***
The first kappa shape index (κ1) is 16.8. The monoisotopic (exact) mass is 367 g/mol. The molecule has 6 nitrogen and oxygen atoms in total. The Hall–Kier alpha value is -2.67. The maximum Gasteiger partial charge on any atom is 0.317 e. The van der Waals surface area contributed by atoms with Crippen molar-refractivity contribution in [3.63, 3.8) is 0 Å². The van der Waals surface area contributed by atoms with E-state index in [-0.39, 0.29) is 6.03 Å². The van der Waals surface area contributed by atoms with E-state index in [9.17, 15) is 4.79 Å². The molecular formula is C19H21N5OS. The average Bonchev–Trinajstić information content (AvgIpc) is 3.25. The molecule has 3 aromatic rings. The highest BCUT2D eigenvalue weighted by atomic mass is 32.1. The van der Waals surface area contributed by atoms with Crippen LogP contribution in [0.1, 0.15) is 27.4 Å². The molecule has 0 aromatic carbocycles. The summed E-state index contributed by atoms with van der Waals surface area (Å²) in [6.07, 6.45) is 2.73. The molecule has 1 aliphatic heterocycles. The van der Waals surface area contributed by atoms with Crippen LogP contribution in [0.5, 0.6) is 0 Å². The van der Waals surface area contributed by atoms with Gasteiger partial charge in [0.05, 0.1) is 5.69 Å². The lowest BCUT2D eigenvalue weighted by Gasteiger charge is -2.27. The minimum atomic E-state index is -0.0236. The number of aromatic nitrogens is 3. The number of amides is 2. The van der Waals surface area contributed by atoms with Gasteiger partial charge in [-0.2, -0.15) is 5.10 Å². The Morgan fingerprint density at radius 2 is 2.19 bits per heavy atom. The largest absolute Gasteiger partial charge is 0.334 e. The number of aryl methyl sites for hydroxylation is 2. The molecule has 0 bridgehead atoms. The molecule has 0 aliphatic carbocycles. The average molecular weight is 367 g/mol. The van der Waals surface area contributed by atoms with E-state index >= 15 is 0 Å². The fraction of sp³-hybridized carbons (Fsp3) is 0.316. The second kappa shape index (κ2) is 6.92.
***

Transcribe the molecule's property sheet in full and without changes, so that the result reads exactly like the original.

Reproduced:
The first kappa shape index (κ1) is 16.8. The monoisotopic (exact) mass is 367 g/mol. The molecule has 6 nitrogen and oxygen atoms in total. The Hall–Kier alpha value is -2.67. The maximum Gasteiger partial charge on any atom is 0.317 e. The van der Waals surface area contributed by atoms with Crippen molar-refractivity contribution in [3.63, 3.8) is 0 Å². The van der Waals surface area contributed by atoms with E-state index in [-0.39, 0.29) is 6.03 Å². The van der Waals surface area contributed by atoms with E-state index in [9.17, 15) is 4.79 Å². The molecular formula is C19H21N5OS. The average Bonchev–Trinajstić information content (AvgIpc) is 3.25. The molecule has 3 aromatic rings. The highest BCUT2D eigenvalue weighted by atomic mass is 32.1. The van der Waals surface area contributed by atoms with Crippen LogP contribution in [0.1, 0.15) is 27.4 Å². The molecule has 0 aromatic carbocycles. The summed E-state index contributed by atoms with van der Waals surface area (Å²) in [6.07, 6.45) is 2.73. The molecule has 1 aliphatic heterocycles. The van der Waals surface area contributed by atoms with Crippen LogP contribution in [0.5, 0.6) is 0 Å². The van der Waals surface area contributed by atoms with Gasteiger partial charge in [0.05, 0.1) is 5.69 Å². The lowest BCUT2D eigenvalue weighted by Gasteiger charge is -2.27. The minimum atomic E-state index is -0.0236. The number of aromatic nitrogens is 3. The number of amides is 2. The van der Waals surface area contributed by atoms with Gasteiger partial charge in [-0.2, -0.15) is 5.10 Å². The Morgan fingerprint density at radius 2 is 2.19 bits per heavy atom. The largest absolute Gasteiger partial charge is 0.334 e. The number of aryl methyl sites for hydroxylation is 2. The molecule has 0 bridgehead atoms. The molecule has 0 aliphatic carbocycles. The average molecular weight is 367 g/mol. The van der Waals surface area contributed by atoms with E-state index >= 15 is 0 Å². The fraction of sp³-hybridized carbons (Fsp3) is 0.316. The second kappa shape index (κ2) is 6.92.